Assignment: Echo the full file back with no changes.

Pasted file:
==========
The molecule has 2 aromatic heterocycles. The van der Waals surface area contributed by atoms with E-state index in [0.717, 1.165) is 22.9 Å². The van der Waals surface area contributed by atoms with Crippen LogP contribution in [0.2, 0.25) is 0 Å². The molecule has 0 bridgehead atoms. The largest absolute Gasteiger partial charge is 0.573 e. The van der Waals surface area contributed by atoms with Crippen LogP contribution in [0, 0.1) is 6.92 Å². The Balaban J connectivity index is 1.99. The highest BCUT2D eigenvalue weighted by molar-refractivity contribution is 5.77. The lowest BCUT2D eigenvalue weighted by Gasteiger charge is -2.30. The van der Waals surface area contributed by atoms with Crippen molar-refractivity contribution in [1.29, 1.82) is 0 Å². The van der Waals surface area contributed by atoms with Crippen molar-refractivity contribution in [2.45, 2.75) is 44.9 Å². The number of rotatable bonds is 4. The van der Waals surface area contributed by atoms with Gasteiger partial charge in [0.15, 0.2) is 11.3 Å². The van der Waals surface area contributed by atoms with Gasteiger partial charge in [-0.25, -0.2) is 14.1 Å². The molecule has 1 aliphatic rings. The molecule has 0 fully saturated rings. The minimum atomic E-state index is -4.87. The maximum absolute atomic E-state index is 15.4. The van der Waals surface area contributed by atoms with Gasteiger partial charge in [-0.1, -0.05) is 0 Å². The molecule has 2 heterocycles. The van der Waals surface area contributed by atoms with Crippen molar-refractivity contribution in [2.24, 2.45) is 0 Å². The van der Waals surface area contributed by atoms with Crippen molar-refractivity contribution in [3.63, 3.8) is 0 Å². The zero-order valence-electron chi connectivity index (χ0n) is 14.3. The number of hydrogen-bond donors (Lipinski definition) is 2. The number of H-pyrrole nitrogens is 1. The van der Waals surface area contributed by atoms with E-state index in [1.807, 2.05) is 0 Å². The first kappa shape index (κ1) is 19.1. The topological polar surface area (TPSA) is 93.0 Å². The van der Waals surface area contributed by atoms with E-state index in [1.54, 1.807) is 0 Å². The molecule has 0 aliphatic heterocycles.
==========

The molecule has 2 aromatic heterocycles. The van der Waals surface area contributed by atoms with E-state index in [0.717, 1.165) is 22.9 Å². The van der Waals surface area contributed by atoms with Crippen LogP contribution in [0.2, 0.25) is 0 Å². The molecule has 0 bridgehead atoms. The largest absolute Gasteiger partial charge is 0.573 e. The van der Waals surface area contributed by atoms with Crippen LogP contribution in [0, 0.1) is 6.92 Å². The Balaban J connectivity index is 1.99. The highest BCUT2D eigenvalue weighted by molar-refractivity contribution is 5.77. The lowest BCUT2D eigenvalue weighted by Gasteiger charge is -2.30. The van der Waals surface area contributed by atoms with Crippen molar-refractivity contribution in [1.29, 1.82) is 0 Å². The van der Waals surface area contributed by atoms with Crippen molar-refractivity contribution in [2.45, 2.75) is 44.9 Å². The number of rotatable bonds is 4. The van der Waals surface area contributed by atoms with Gasteiger partial charge in [0.15, 0.2) is 11.3 Å². The van der Waals surface area contributed by atoms with Gasteiger partial charge in [-0.25, -0.2) is 14.1 Å². The molecule has 1 aliphatic rings. The molecule has 0 fully saturated rings. The minimum atomic E-state index is -4.87. The maximum absolute atomic E-state index is 15.4. The van der Waals surface area contributed by atoms with Gasteiger partial charge in [-0.1, -0.05) is 0 Å². The molecule has 2 heterocycles. The van der Waals surface area contributed by atoms with Crippen molar-refractivity contribution in [2.24, 2.45) is 0 Å². The van der Waals surface area contributed by atoms with Crippen molar-refractivity contribution in [3.63, 3.8) is 0 Å². The zero-order valence-electron chi connectivity index (χ0n) is 14.3. The number of hydrogen-bond donors (Lipinski definition) is 2. The number of H-pyrrole nitrogens is 1. The van der Waals surface area contributed by atoms with E-state index in [1.807, 2.05) is 0 Å². The first kappa shape index (κ1) is 19.1. The topological polar surface area (TPSA) is 93.0 Å². The van der Waals surface area contributed by atoms with E-state index in [1.54, 1.807) is 0 Å². The molecule has 0 aliphatic heterocycles.